7 Tips for Avoiding Computer Viruses and Malware

7 Tips for Avoiding Computer Viruses and Malware offers suggestions to avoid computer viruses, hackers and malware programs.

I was going to write a post tonight about free photo editing software but instead I’m sitting in front of my computer monitoring the progress of Norton Power Eraser.

It seems I may have inadvertently contracted a virus or some malware program while attempting to locate the download site for one of the programs I was going to mention. Don’t misunderstand. The actual program is perfectly safe but it’s late here and I’d much rather be tucked into the comforts of my bed at this hour and in my brain-fried state (it’s been a long day), I clicked on a bad linkā€”or so it seems. (The scan is ongoing.) My anti-virus software suddenly presented me with a rather ominous red warning. All that was missing was a skull and crossbones!

Unfortunately, computer viruses and malware seem to be just a part of modern life, and as a cyber citizen who spends many hours online every day, you do get to experience a few things that you’d prefer not to, or you know of others who’ve been hacked or had some very difficult, even scary, issues that have cost time and/or money to resolve. According to the evening news tonight, “ransomware” is the latest thing to hit the internet. If you’re a fan of “The Good Wife” you may recall a recent episode that dealt with just that.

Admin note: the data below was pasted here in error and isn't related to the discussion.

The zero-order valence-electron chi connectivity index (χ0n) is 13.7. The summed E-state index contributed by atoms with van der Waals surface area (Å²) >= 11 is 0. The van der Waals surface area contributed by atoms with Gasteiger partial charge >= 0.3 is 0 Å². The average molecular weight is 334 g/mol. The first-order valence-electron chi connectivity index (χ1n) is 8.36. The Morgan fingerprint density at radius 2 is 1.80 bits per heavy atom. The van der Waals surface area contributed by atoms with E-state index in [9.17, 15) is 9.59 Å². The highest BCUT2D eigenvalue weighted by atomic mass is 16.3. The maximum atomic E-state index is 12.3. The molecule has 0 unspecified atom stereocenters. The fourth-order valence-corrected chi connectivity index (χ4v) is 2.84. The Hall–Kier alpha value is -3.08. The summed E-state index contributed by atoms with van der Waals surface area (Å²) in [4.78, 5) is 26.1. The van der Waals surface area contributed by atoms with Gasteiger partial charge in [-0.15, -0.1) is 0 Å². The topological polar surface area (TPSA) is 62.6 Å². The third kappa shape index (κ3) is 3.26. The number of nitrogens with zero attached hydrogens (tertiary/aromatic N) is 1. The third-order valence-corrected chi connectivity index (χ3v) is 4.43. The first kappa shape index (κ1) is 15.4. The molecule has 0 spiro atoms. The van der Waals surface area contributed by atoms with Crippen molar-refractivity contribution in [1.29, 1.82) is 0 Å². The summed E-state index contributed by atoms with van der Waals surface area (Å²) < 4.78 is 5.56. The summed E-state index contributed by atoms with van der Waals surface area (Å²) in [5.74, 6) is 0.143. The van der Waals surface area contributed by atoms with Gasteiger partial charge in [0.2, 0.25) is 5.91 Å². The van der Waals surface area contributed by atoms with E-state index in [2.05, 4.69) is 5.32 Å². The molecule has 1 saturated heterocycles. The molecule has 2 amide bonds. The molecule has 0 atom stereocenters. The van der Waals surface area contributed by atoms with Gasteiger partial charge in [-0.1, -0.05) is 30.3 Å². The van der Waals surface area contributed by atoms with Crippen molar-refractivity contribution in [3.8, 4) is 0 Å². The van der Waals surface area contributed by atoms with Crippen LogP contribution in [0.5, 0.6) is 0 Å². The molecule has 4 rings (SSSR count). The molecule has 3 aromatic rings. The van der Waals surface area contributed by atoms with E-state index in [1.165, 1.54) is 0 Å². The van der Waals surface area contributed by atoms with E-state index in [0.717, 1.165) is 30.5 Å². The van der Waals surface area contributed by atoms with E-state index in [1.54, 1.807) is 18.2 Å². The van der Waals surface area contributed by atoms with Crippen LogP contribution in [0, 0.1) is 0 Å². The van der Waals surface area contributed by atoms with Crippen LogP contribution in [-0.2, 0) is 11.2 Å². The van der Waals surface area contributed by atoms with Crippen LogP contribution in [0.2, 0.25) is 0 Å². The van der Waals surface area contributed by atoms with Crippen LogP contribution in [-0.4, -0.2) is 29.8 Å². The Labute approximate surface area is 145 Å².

So, how is one supposed to tiptoe through the internet, exchange emails and files, and not ever “catch” anything?

Well, the first thing, of course, is to use reputable anti-virus software. I use Norton, but there is also McAfee. Microsoft offers free anti-virus software as does AVG.

Anti-virus software is constantly being updated to stay ahead of the viruses and it is important to have anti-virus software for your PC but this cannot always guarantee that you will never pick up a virus along the way. You need to be vigilant.

Here’s some tips about how to avoid acquiring a virus:

  1. Don’t open unexpected email attachments, especially if:
    • You don’t know the sender.
    • The files are executables, i.e. .exe files.
  2. Install operating system and software updates. Many of them contain security updates.
  3. Use a pop-up blocker on your browser. Many viruses and malware programs are transferred via pop-up windows.
  4. Don’t download and install programs from untrustworthy sources.
  5. Don’t click on links in emails if you don’t know what they’re for. Hint: If you run your cursor over a hyperlink without clicking on it you will often see that the actual link destination is very different from the hyperlinked text.
  6. Never reply to emails requesting your personal details unless you`re absolutely certain that the email is legitimate.
  7. And, when some dope calls you out of the blue and says he’s from Microsoft and he’s been told to contact you about your computer problems, laugh and tell him you don’t have a computer and that he must have the wrong number, like I do! These people are just scheming to access your personal details from your computer or trying to scam you for money.

And, last but not least, don’t write blog posts at the stroke of midnight and click on links, like I just did, that you know you shouldn’t be clicking on, when you’re more awake!

The scan is done and all is well. I’m off to bed folks.

Nighty, night…

Photo credit: Pixabay